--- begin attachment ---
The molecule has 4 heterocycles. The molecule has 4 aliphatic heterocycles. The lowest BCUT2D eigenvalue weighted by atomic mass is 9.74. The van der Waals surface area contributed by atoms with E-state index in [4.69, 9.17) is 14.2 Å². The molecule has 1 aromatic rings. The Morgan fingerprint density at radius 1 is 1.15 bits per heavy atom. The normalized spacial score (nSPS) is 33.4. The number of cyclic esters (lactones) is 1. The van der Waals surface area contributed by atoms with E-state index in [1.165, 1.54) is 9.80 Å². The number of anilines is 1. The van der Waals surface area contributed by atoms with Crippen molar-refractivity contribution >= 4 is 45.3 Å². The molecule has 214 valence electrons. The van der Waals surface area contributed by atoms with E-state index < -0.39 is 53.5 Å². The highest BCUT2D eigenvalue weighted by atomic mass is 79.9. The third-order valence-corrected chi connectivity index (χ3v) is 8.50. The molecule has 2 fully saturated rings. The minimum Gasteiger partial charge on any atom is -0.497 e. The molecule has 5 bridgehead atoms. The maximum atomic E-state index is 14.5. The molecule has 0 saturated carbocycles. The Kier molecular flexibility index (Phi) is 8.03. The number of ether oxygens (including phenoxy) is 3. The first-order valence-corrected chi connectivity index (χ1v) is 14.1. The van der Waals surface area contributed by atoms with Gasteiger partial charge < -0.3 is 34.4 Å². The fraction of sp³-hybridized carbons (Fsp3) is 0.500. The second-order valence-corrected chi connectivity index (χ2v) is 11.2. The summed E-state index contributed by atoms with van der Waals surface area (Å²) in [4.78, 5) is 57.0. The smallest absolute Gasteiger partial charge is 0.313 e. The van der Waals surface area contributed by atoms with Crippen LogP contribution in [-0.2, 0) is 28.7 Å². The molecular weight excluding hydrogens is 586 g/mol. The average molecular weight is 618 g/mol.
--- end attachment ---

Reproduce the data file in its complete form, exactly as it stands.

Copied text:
The molecule has 4 heterocycles. The molecule has 4 aliphatic heterocycles. The lowest BCUT2D eigenvalue weighted by atomic mass is 9.74. The van der Waals surface area contributed by atoms with E-state index in [4.69, 9.17) is 14.2 Å². The molecule has 1 aromatic rings. The Morgan fingerprint density at radius 1 is 1.15 bits per heavy atom. The normalized spacial score (nSPS) is 33.4. The number of cyclic esters (lactones) is 1. The van der Waals surface area contributed by atoms with E-state index in [1.165, 1.54) is 9.80 Å². The number of anilines is 1. The van der Waals surface area contributed by atoms with Crippen molar-refractivity contribution >= 4 is 45.3 Å². The molecule has 214 valence electrons. The van der Waals surface area contributed by atoms with E-state index < -0.39 is 53.5 Å². The highest BCUT2D eigenvalue weighted by atomic mass is 79.9. The third-order valence-corrected chi connectivity index (χ3v) is 8.50. The molecule has 2 fully saturated rings. The minimum Gasteiger partial charge on any atom is -0.497 e. The molecule has 5 bridgehead atoms. The maximum atomic E-state index is 14.5. The molecule has 0 saturated carbocycles. The Kier molecular flexibility index (Phi) is 8.03. The number of ether oxygens (including phenoxy) is 3. The first-order valence-corrected chi connectivity index (χ1v) is 14.1. The van der Waals surface area contributed by atoms with Gasteiger partial charge < -0.3 is 34.4 Å². The fraction of sp³-hybridized carbons (Fsp3) is 0.500. The second-order valence-corrected chi connectivity index (χ2v) is 11.2. The summed E-state index contributed by atoms with van der Waals surface area (Å²) in [4.78, 5) is 57.0. The smallest absolute Gasteiger partial charge is 0.313 e. The van der Waals surface area contributed by atoms with Crippen LogP contribution in [-0.2, 0) is 28.7 Å². The molecular weight excluding hydrogens is 586 g/mol. The average molecular weight is 618 g/mol.